Is Economy-Only Seating the Future of Aviation?
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Can you guess which Asian airline almost went bankrupt in 2014 but has since rebounded and has become the “world’s best-performing airline stock?” You might want to say Malaysia Airlines, but you’d be wrong. It’s actually an all-economy low-cost carrier you may not be familiar with: SpiceJet.
India-based SpiceJet has seen its stock grow 124% already in 2017, with its stock value septupling (that’s 7x) over the last two years:
So, what’s the secret to this carrier’s (current) success?
SpiceJet is basically India’s Ryanair. The low-cost carrier operates two aircraft types (vs. only one for Ryanair) and uses new fuel-efficient aircraft rather than purchasing old, cheap planes. On board, it’s all economy seating with a snug 29-inch pitch. And, there’s no loyalty program, which means the airline doesn’t have to bother with upgrades or elite benefits. Its only mission is to simply get passengers from point A to point B.
And, it seems that SpiceJet still has plenty of growing to do. The low-cost carrier has just 12.6% of the Indian market as of May 2017. Yet, the airlines now boasts an industry-topping 94.3% load (the percentage of seats filled on flights). For reference, the top US airlines had between 81.6-86.7% loads for the same period. It seems that with more aircraft, SpiceJet can grow even more.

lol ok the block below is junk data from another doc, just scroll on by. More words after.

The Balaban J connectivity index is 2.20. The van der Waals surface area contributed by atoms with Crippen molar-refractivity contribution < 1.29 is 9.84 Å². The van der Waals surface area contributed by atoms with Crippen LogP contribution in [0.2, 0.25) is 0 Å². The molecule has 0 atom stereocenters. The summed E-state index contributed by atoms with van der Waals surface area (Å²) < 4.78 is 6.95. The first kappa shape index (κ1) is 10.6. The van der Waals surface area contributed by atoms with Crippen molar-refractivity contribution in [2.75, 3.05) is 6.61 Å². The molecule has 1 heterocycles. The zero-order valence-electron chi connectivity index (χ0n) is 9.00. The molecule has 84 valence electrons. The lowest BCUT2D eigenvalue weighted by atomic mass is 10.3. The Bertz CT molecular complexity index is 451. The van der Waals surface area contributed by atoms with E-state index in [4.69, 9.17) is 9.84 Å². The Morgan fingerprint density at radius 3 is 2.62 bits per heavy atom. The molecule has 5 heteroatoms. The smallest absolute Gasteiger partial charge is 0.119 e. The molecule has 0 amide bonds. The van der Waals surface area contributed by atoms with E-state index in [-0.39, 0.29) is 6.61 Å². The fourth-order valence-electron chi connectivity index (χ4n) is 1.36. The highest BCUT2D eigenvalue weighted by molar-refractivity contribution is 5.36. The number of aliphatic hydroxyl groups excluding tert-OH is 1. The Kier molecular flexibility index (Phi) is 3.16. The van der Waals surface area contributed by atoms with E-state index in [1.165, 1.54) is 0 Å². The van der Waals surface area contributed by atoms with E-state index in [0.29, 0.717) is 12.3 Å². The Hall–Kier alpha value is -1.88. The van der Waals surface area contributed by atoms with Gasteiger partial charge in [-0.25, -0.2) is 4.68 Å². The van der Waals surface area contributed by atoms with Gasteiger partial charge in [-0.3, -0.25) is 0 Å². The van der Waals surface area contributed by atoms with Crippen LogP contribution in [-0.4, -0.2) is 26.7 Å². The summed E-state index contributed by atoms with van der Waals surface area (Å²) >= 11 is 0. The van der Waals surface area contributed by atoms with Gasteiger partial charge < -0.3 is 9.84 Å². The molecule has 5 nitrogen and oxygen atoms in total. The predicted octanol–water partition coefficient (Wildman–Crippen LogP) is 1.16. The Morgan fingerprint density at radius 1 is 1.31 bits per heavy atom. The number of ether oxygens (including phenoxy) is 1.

And, the airline is working on getting those aircraft. SpiceJet currently has orders for 142 new Boeing 737 MAX, which would be a gigantic order for any airline. But, since it’s coming from an airline that currently has just 52 aircraft in service, it’s even more remarkable.
It seems like SpiceJet’s significant order is just the start for the Indian aviation market. Boeing estimates that Indian airlines will need to order 1,850 new aircraft over the next 20 years in order to meet the demand in the market. SpiceJet’s current orders represent less than 8% of the expected need.
However, the airline’s growth hasn’t been without issues. SpiceJet’s run as an airline almost ended in 2014, when it couldn’t even pay its fuel bills — leading the company to ground its entire fleet temporarily. More recently, a SpiceJet pilot was one of three to falsely claim to be running out of fuel in order to get priority landing.
Will SpiceJet’s current success inspire other carriers to try to match its model?
Featured image courtesy of Getty Images.
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